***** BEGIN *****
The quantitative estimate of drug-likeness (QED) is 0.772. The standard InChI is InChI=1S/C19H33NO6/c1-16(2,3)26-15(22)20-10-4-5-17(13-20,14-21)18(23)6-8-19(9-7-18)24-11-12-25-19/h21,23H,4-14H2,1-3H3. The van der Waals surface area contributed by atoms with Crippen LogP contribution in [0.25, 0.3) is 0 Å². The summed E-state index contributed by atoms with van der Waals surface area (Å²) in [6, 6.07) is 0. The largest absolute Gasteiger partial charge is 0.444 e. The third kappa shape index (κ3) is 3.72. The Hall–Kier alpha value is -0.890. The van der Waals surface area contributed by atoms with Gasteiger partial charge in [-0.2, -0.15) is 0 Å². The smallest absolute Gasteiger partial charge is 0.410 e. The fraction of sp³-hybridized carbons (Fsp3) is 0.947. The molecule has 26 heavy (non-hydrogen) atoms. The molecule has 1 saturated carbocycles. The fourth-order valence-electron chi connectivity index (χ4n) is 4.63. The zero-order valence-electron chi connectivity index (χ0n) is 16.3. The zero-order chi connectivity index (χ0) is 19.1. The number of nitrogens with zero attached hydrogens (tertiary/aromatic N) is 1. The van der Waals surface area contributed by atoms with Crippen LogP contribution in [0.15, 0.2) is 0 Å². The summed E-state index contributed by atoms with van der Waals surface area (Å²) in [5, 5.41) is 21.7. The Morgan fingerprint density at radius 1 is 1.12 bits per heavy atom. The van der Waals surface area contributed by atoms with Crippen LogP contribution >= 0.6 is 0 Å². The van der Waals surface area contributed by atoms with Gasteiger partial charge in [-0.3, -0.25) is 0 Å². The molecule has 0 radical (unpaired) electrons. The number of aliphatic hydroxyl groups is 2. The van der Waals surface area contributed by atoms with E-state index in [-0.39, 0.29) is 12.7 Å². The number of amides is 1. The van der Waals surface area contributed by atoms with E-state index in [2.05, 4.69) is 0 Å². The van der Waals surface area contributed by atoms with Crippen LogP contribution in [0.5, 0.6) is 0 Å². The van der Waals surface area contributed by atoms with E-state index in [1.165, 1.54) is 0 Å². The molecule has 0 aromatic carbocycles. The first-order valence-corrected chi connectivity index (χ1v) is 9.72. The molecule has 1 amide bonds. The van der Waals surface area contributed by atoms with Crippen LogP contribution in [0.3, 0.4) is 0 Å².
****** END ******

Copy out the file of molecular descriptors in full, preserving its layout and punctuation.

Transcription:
The quantitative estimate of drug-likeness (QED) is 0.772. The standard InChI is InChI=1S/C19H33NO6/c1-16(2,3)26-15(22)20-10-4-5-17(13-20,14-21)18(23)6-8-19(9-7-18)24-11-12-25-19/h21,23H,4-14H2,1-3H3. The van der Waals surface area contributed by atoms with Crippen LogP contribution in [0.25, 0.3) is 0 Å². The summed E-state index contributed by atoms with van der Waals surface area (Å²) in [6, 6.07) is 0. The largest absolute Gasteiger partial charge is 0.444 e. The third kappa shape index (κ3) is 3.72. The Hall–Kier alpha value is -0.890. The van der Waals surface area contributed by atoms with Gasteiger partial charge in [-0.2, -0.15) is 0 Å². The smallest absolute Gasteiger partial charge is 0.410 e. The fraction of sp³-hybridized carbons (Fsp3) is 0.947. The molecule has 26 heavy (non-hydrogen) atoms. The molecule has 1 saturated carbocycles. The fourth-order valence-electron chi connectivity index (χ4n) is 4.63. The zero-order valence-electron chi connectivity index (χ0n) is 16.3. The zero-order chi connectivity index (χ0) is 19.1. The number of nitrogens with zero attached hydrogens (tertiary/aromatic N) is 1. The van der Waals surface area contributed by atoms with Crippen LogP contribution in [0.15, 0.2) is 0 Å². The summed E-state index contributed by atoms with van der Waals surface area (Å²) in [5, 5.41) is 21.7. The Morgan fingerprint density at radius 1 is 1.12 bits per heavy atom. The van der Waals surface area contributed by atoms with Crippen LogP contribution >= 0.6 is 0 Å². The van der Waals surface area contributed by atoms with Gasteiger partial charge in [-0.3, -0.25) is 0 Å². The molecule has 0 radical (unpaired) electrons. The number of aliphatic hydroxyl groups is 2. The van der Waals surface area contributed by atoms with E-state index in [-0.39, 0.29) is 12.7 Å². The number of amides is 1. The van der Waals surface area contributed by atoms with E-state index in [2.05, 4.69) is 0 Å². The van der Waals surface area contributed by atoms with Crippen LogP contribution in [0.5, 0.6) is 0 Å². The van der Waals surface area contributed by atoms with E-state index in [1.165, 1.54) is 0 Å². The molecule has 0 aromatic carbocycles. The first-order valence-corrected chi connectivity index (χ1v) is 9.72. The molecule has 1 amide bonds. The van der Waals surface area contributed by atoms with Crippen LogP contribution in [0.3, 0.4) is 0 Å².